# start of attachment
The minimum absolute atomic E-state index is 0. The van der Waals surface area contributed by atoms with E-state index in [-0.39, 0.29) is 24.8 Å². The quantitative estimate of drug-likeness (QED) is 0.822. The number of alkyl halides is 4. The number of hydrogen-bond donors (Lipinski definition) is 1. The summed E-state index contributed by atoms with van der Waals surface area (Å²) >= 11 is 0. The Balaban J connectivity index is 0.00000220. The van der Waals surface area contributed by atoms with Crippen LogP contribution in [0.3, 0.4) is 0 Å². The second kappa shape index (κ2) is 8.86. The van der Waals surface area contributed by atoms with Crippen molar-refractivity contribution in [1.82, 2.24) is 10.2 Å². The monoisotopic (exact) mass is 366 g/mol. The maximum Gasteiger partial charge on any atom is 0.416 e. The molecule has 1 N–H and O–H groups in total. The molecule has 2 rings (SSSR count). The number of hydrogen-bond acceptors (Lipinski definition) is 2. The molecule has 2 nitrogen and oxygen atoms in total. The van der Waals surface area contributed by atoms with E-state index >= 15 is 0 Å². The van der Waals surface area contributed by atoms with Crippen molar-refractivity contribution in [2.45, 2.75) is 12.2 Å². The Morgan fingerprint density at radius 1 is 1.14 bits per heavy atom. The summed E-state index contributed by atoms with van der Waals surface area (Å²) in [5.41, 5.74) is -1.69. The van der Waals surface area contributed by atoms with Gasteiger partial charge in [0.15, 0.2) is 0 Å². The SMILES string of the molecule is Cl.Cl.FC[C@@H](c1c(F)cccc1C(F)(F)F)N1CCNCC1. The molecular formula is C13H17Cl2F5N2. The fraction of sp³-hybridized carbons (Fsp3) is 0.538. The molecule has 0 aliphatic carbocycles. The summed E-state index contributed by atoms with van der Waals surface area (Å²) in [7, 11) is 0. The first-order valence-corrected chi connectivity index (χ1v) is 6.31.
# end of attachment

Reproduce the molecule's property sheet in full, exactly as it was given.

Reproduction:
The minimum absolute atomic E-state index is 0. The van der Waals surface area contributed by atoms with E-state index in [-0.39, 0.29) is 24.8 Å². The quantitative estimate of drug-likeness (QED) is 0.822. The number of alkyl halides is 4. The number of hydrogen-bond donors (Lipinski definition) is 1. The summed E-state index contributed by atoms with van der Waals surface area (Å²) >= 11 is 0. The Balaban J connectivity index is 0.00000220. The van der Waals surface area contributed by atoms with Crippen LogP contribution in [0.3, 0.4) is 0 Å². The second kappa shape index (κ2) is 8.86. The van der Waals surface area contributed by atoms with Crippen molar-refractivity contribution in [1.82, 2.24) is 10.2 Å². The monoisotopic (exact) mass is 366 g/mol. The maximum Gasteiger partial charge on any atom is 0.416 e. The molecule has 1 N–H and O–H groups in total. The molecule has 2 rings (SSSR count). The number of hydrogen-bond acceptors (Lipinski definition) is 2. The molecule has 2 nitrogen and oxygen atoms in total. The van der Waals surface area contributed by atoms with E-state index >= 15 is 0 Å². The van der Waals surface area contributed by atoms with Crippen molar-refractivity contribution in [2.45, 2.75) is 12.2 Å². The Morgan fingerprint density at radius 1 is 1.14 bits per heavy atom. The summed E-state index contributed by atoms with van der Waals surface area (Å²) in [5.41, 5.74) is -1.69. The van der Waals surface area contributed by atoms with Gasteiger partial charge in [0.15, 0.2) is 0 Å². The SMILES string of the molecule is Cl.Cl.FC[C@@H](c1c(F)cccc1C(F)(F)F)N1CCNCC1. The molecular formula is C13H17Cl2F5N2. The fraction of sp³-hybridized carbons (Fsp3) is 0.538. The molecule has 0 aliphatic carbocycles. The summed E-state index contributed by atoms with van der Waals surface area (Å²) in [7, 11) is 0. The first-order valence-corrected chi connectivity index (χ1v) is 6.31.